The upcoming ServiceNow San Diego release includes quite a few technical improvements which will be especially welcomed by people working in quality assurance. A session at GuideVision’s RADAR internal knowledge-sharing event, led by GuideVision Principal ServiceNow consultant Jan Procházka, gave an update on what we can expect. 

The biggest news is that San Diego introduces breakpoints to its Automated Testing Framework, as well as catalog order guide sequencing.

A breakpoint lets you pause the execution of your test at any step of a test run so that you can troubleshoot. Breakpoints are useful when a test fails. You can add breakpoints to the test steps to debug the test. Then you can go over the test steps again to locate the cause of the test failure.

But probably the most important new feature in ServiceNow San Diego is ATF pause before rollback. It has been one of the most-requested features from the ServiceNow idea portal, and it has a lot of people in the ServiceNow community excited.

ATF pause before rollback is especially useful when tests fail. It allows you to see any log messages and data you created in the test that will be deleted before they are removed. Until now, that data was erased, making it harder to debug tests.

Catalog order guide sequencing is another useful feature in the San Diego release. Procházka said just about every ITSM developer he knows has tried to implement sequencing. In ServiceNow San Diego, Order Guide Sequential Fulfilment is available out-of-the-box. You can generate a sequence, and it uses the reference field and select. If you don’t have one, a modal pops up that lets you use the Process Automation Designer (PAD) to configure it, which is cool stuff. And you can view and edit the existing sequence.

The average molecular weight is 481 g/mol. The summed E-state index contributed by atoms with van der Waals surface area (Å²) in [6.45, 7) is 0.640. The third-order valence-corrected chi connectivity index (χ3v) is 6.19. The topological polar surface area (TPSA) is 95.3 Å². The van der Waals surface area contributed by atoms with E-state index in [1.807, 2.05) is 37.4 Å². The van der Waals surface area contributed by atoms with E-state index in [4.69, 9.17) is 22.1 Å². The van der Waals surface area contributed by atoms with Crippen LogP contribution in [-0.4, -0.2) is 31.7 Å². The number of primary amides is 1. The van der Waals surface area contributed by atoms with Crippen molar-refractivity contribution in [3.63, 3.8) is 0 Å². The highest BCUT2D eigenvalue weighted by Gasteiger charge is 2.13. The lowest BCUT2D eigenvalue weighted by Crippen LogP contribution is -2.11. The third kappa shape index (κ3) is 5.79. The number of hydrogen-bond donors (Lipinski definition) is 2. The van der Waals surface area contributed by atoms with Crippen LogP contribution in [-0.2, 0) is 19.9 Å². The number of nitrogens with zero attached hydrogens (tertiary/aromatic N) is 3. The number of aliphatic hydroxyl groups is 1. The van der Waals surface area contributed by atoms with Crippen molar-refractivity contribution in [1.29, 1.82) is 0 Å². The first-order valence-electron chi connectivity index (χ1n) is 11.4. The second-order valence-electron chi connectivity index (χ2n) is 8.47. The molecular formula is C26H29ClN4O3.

With San Diego, Flow introduces try/catch and error handler improvements. It’s a try/catch block, which lets designers trap errors and continue the flow. If something happens in actions 2 and 3, it will catch that, send a notification and then send it to the log. The Flow Error Handler is still there, but try/catch gives implementers more power.

“If you remember how Flow hangs, it was a pain. But with Error Handling, which first appeared in Rome, it’s starting to get a lot easier. We can use this as a ‘back-to-the-box’ initiative,” Procházka said.

GuideVision Head of Technology Lukáš Perůtka said that Flow Designer’s diagramming is his favourite feature for business consultants. “It’s a lot easier to use for the low-code users. Users should have a very easy time with migration. And you can edit in this flow. We can also expect to see expansion of the view. It’s really useful for debugging,” he said.

Another cool new feature is RPA, or robotic process automation. It enables you to create and run ‘robots,’ which let you provide integrations where there isn’t an API available. Instead of a human copy/pasting things, we can build a bot to do it for us. There’s also an RPA Spoke, which lets you manage the bots - you can call flows and subflows to trigger back on the instance - which has been asked for by multiple ServiceNow customers. Out of the box there are more than 3,500 actions. It will be available at the end of March 2022.

GuideVision’s RADAR internal knowledge-sharing event is closed to the public, but we publish selected summaries of individual talks as a way of helping the ServiceNow community. GuideVision is also hiring. If you’d like to see our current job listings, check here.

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